Employers added only 89,000 jobs in September, falling well below expectations, according to private payroll firm ADP. This disappointing increase in job numbers was mainly concentrated in the leisure and hospitality sector, with those industries adding 92,000 employees. However, it’s worth noting that the report showed large companies shed 83,000 workers during the same period. Economists had predicted a gain of around 150,000 jobs, following the revised figure of 180,000 jobs added in August.
Nela Richardson, chief economist at ADP, expressed her concern over the steep decline in jobs during September. She also highlighted a steady decline in wages over the past 12 months. Wages did rise at an annual pace of 5.9%, which is down from August but still at a level that will raise concerns at the Federal Reserve.
This report comes after the Labor Department’s report on job openings for August, which revealed a surprising 9.6 million available jobs. Most of the gains were seen in the business and professional services category. However, this single month of data from the Labor Department does not paint a complete picture, so economists will be analyzing a broader list of indicators to get a clearer understanding of the job market.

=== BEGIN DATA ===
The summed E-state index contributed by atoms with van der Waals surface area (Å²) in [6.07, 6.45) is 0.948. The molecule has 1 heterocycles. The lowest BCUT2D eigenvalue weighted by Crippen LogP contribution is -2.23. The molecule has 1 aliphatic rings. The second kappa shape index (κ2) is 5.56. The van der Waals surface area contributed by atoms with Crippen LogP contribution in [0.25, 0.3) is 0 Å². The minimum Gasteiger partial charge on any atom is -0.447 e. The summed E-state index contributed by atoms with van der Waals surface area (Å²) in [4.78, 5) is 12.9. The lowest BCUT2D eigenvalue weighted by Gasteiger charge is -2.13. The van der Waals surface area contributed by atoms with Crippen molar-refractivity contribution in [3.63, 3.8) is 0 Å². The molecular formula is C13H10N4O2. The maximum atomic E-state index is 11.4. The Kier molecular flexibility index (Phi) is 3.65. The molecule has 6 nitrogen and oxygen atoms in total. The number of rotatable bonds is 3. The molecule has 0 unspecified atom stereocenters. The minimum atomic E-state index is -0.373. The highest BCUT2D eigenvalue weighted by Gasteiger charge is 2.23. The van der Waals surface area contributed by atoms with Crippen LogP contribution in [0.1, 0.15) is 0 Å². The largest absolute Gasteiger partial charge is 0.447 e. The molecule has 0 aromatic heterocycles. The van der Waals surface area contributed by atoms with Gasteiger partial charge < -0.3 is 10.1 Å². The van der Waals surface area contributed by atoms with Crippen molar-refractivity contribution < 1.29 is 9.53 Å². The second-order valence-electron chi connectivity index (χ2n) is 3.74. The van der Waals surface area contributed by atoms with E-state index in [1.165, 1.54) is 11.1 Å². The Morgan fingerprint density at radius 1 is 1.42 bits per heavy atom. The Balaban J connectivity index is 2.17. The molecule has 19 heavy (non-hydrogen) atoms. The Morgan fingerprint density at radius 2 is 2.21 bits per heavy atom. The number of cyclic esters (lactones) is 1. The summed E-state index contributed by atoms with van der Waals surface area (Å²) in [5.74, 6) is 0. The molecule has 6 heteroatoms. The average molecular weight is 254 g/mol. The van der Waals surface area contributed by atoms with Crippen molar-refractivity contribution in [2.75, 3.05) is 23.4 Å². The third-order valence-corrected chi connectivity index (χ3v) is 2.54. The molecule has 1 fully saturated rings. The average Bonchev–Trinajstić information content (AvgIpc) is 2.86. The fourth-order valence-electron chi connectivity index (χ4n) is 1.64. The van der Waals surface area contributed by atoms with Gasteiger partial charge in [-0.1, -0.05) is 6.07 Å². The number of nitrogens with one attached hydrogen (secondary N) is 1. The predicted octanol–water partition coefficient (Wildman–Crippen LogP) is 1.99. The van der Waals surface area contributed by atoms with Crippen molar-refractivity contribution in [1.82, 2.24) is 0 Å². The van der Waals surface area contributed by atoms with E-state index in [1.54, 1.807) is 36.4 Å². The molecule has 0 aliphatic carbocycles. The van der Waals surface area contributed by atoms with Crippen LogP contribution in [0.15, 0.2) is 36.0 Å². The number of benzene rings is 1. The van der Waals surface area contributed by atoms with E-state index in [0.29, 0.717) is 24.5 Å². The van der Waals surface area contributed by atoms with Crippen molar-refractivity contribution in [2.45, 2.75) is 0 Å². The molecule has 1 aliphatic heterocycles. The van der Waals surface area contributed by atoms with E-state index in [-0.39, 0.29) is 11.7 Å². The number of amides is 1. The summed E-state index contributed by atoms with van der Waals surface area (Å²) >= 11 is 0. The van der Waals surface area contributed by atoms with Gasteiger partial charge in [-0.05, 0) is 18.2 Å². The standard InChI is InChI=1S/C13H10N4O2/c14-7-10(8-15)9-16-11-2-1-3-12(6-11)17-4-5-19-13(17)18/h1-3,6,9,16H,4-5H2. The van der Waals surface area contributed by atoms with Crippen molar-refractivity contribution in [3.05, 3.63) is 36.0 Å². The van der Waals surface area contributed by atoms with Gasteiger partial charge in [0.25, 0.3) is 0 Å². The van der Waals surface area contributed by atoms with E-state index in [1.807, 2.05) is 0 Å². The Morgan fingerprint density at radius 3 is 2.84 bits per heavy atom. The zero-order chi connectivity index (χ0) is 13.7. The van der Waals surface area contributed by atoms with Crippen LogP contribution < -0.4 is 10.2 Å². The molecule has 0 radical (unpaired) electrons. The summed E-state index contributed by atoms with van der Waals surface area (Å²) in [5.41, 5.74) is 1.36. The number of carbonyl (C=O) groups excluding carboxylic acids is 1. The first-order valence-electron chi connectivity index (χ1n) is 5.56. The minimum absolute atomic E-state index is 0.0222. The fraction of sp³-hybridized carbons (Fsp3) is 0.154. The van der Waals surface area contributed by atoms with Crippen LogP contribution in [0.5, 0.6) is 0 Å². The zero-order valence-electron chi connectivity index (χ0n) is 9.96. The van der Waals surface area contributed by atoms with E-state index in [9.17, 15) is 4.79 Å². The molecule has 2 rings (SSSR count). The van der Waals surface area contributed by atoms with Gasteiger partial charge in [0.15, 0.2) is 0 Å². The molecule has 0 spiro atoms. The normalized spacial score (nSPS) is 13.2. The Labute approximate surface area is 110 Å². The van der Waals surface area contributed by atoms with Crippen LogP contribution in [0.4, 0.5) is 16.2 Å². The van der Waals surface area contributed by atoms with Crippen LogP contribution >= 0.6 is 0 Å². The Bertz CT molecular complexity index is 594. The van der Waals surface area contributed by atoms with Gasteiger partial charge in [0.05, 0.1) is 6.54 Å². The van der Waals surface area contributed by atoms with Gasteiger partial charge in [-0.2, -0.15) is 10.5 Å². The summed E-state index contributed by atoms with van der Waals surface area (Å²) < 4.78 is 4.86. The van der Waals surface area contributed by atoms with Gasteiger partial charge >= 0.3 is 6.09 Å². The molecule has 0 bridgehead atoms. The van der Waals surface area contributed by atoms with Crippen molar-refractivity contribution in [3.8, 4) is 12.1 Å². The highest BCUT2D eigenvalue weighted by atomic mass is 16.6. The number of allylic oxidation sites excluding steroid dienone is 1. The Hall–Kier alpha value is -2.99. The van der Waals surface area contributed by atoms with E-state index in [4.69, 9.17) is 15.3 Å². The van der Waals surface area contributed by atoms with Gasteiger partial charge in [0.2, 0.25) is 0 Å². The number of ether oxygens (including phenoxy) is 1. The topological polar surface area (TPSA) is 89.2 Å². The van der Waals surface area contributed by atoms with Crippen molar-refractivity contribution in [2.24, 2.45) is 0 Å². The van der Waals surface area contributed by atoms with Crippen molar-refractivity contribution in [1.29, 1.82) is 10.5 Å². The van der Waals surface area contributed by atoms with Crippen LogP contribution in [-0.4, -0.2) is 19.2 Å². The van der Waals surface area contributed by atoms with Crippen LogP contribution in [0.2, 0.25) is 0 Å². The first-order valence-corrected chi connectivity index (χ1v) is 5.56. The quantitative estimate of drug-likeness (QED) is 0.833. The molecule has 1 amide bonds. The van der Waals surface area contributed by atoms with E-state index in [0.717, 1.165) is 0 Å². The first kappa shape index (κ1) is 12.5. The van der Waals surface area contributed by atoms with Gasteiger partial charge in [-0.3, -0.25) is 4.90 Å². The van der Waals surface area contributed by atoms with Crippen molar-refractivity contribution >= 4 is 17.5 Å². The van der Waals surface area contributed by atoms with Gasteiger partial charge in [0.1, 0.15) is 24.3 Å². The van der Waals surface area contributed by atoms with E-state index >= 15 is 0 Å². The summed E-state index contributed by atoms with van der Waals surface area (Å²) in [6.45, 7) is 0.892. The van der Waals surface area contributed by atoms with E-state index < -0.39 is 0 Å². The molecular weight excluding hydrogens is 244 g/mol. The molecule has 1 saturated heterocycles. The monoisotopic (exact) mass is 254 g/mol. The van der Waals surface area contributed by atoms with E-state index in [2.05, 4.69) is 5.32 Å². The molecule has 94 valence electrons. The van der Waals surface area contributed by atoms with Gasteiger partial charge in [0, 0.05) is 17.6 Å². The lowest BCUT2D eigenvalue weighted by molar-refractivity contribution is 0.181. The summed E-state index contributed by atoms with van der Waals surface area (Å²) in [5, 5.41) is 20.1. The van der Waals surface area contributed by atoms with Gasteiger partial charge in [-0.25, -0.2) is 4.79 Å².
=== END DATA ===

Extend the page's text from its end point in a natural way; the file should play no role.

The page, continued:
The government is set to release its monthly jobs report for September on Friday, and estimates suggest a slight dip from August’s reading of 177,000 jobs added. Julia Pollak, chief economist at ZipRecruiter, believes that the labor market is cooling down, which she sees as a “normalization” following the trends seen in the post-pandemic period.
Despite the slowdown in job growth, the job market remains tight by historical standards. While wages have softened somewhat, the rate of annual growth is still roughly double the Federal Reserve’s inflation target of 2%. The Fed has indicated its intention to keep interest rates higher for a longer period, leading to a sell-off in stocks and rising yields on bonds.
The surge in bond yields, with the 10-year bond yield currently at around 4.8%, is attributed to an unusual combination of factors. These include the Fed reducing its balance sheet by not rolling over some of its government securities holdings and decreased demand for U.S. debt from foreign buyers. Jose Torres, senior economist at Interactive Brokers, notes that the significant balance sheet runoff and reduced international interest in U.S. bonds could push the 10-year yield above 5%.
In conclusion, the September jobs report raises concerns about the overall health of the job market. With job growth falling short of expectations and wages on a steady decline, economists will closely monitor other indicators to assess the situation accurately. The market also faces other challenges such as rising bond yields and increased political polarization, which could further impact the economy in the coming months.